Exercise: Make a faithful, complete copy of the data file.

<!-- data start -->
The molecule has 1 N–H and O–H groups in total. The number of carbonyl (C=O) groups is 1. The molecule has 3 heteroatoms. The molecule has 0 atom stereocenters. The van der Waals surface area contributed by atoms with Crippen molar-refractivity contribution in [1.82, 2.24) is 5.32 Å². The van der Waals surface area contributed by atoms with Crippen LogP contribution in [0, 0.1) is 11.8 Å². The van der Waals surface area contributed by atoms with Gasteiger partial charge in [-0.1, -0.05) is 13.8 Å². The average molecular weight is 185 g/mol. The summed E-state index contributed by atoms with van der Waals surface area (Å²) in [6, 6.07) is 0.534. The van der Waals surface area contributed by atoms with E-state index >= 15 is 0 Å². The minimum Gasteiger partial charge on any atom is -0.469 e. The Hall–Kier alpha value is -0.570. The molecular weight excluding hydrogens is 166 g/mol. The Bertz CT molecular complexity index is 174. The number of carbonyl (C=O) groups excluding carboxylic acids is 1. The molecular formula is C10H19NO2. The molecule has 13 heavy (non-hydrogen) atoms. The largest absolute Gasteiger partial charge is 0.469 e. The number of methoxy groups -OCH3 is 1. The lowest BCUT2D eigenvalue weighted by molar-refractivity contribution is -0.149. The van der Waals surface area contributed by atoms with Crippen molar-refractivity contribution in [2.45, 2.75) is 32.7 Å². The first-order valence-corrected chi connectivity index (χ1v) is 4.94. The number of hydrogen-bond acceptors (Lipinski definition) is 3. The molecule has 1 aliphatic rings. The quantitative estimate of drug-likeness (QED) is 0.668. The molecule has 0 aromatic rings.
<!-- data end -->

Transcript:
The molecule has 1 N–H and O–H groups in total. The number of carbonyl (C=O) groups is 1. The molecule has 3 heteroatoms. The molecule has 0 atom stereocenters. The van der Waals surface area contributed by atoms with Crippen molar-refractivity contribution in [1.82, 2.24) is 5.32 Å². The van der Waals surface area contributed by atoms with Crippen LogP contribution in [0, 0.1) is 11.8 Å². The van der Waals surface area contributed by atoms with Gasteiger partial charge in [-0.1, -0.05) is 13.8 Å². The average molecular weight is 185 g/mol. The summed E-state index contributed by atoms with van der Waals surface area (Å²) in [6, 6.07) is 0.534. The van der Waals surface area contributed by atoms with E-state index >= 15 is 0 Å². The minimum Gasteiger partial charge on any atom is -0.469 e. The Hall–Kier alpha value is -0.570. The molecular weight excluding hydrogens is 166 g/mol. The Bertz CT molecular complexity index is 174. The number of carbonyl (C=O) groups excluding carboxylic acids is 1. The molecular formula is C10H19NO2. The molecule has 13 heavy (non-hydrogen) atoms. The largest absolute Gasteiger partial charge is 0.469 e. The number of methoxy groups -OCH3 is 1. The lowest BCUT2D eigenvalue weighted by molar-refractivity contribution is -0.149. The van der Waals surface area contributed by atoms with Crippen molar-refractivity contribution in [2.45, 2.75) is 32.7 Å². The first-order valence-corrected chi connectivity index (χ1v) is 4.94. The number of hydrogen-bond acceptors (Lipinski definition) is 3. The molecule has 1 aliphatic rings. The quantitative estimate of drug-likeness (QED) is 0.668. The molecule has 0 aromatic rings.